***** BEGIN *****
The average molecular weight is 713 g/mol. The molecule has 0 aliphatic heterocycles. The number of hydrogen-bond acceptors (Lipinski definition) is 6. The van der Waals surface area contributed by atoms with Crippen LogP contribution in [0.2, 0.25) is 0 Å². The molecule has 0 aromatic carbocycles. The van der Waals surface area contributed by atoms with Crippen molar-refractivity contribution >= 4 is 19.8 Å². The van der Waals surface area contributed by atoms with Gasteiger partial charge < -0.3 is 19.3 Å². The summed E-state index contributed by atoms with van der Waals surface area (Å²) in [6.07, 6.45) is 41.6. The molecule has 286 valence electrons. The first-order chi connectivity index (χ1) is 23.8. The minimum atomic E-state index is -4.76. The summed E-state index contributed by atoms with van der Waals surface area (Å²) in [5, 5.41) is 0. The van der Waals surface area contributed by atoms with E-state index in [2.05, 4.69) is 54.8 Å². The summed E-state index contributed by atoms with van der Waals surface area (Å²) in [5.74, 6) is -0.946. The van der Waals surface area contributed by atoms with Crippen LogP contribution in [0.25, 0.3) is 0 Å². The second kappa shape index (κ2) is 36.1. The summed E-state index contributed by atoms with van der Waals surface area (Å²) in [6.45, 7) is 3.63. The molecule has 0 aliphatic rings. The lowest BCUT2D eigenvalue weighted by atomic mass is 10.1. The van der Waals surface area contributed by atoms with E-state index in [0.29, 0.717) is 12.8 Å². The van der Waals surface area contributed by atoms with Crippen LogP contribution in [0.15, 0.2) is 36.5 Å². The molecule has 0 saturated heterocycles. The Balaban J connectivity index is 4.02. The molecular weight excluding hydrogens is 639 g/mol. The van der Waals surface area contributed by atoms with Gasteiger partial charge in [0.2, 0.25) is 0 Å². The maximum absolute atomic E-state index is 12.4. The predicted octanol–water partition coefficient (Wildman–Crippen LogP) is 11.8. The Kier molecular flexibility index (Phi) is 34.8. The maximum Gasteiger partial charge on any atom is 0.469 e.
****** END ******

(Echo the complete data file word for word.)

The average molecular weight is 713 g/mol. The molecule has 0 aliphatic heterocycles. The number of hydrogen-bond acceptors (Lipinski definition) is 6. The van der Waals surface area contributed by atoms with Crippen LogP contribution in [0.2, 0.25) is 0 Å². The molecule has 0 aromatic carbocycles. The van der Waals surface area contributed by atoms with Crippen molar-refractivity contribution >= 4 is 19.8 Å². The van der Waals surface area contributed by atoms with Gasteiger partial charge < -0.3 is 19.3 Å². The summed E-state index contributed by atoms with van der Waals surface area (Å²) in [6.07, 6.45) is 41.6. The molecule has 286 valence electrons. The first-order chi connectivity index (χ1) is 23.8. The minimum atomic E-state index is -4.76. The summed E-state index contributed by atoms with van der Waals surface area (Å²) in [5, 5.41) is 0. The van der Waals surface area contributed by atoms with E-state index in [2.05, 4.69) is 54.8 Å². The summed E-state index contributed by atoms with van der Waals surface area (Å²) in [5.74, 6) is -0.946. The van der Waals surface area contributed by atoms with Crippen LogP contribution in [0.25, 0.3) is 0 Å². The second kappa shape index (κ2) is 36.1. The summed E-state index contributed by atoms with van der Waals surface area (Å²) in [6.45, 7) is 3.63. The molecule has 0 aliphatic rings. The lowest BCUT2D eigenvalue weighted by atomic mass is 10.1. The van der Waals surface area contributed by atoms with E-state index in [0.29, 0.717) is 12.8 Å². The van der Waals surface area contributed by atoms with Crippen LogP contribution in [0.15, 0.2) is 36.5 Å². The molecule has 0 saturated heterocycles. The Balaban J connectivity index is 4.02. The molecular weight excluding hydrogens is 639 g/mol. The van der Waals surface area contributed by atoms with Gasteiger partial charge in [0.2, 0.25) is 0 Å². The maximum absolute atomic E-state index is 12.4. The predicted octanol–water partition coefficient (Wildman–Crippen LogP) is 11.8. The Kier molecular flexibility index (Phi) is 34.8. The maximum Gasteiger partial charge on any atom is 0.469 e.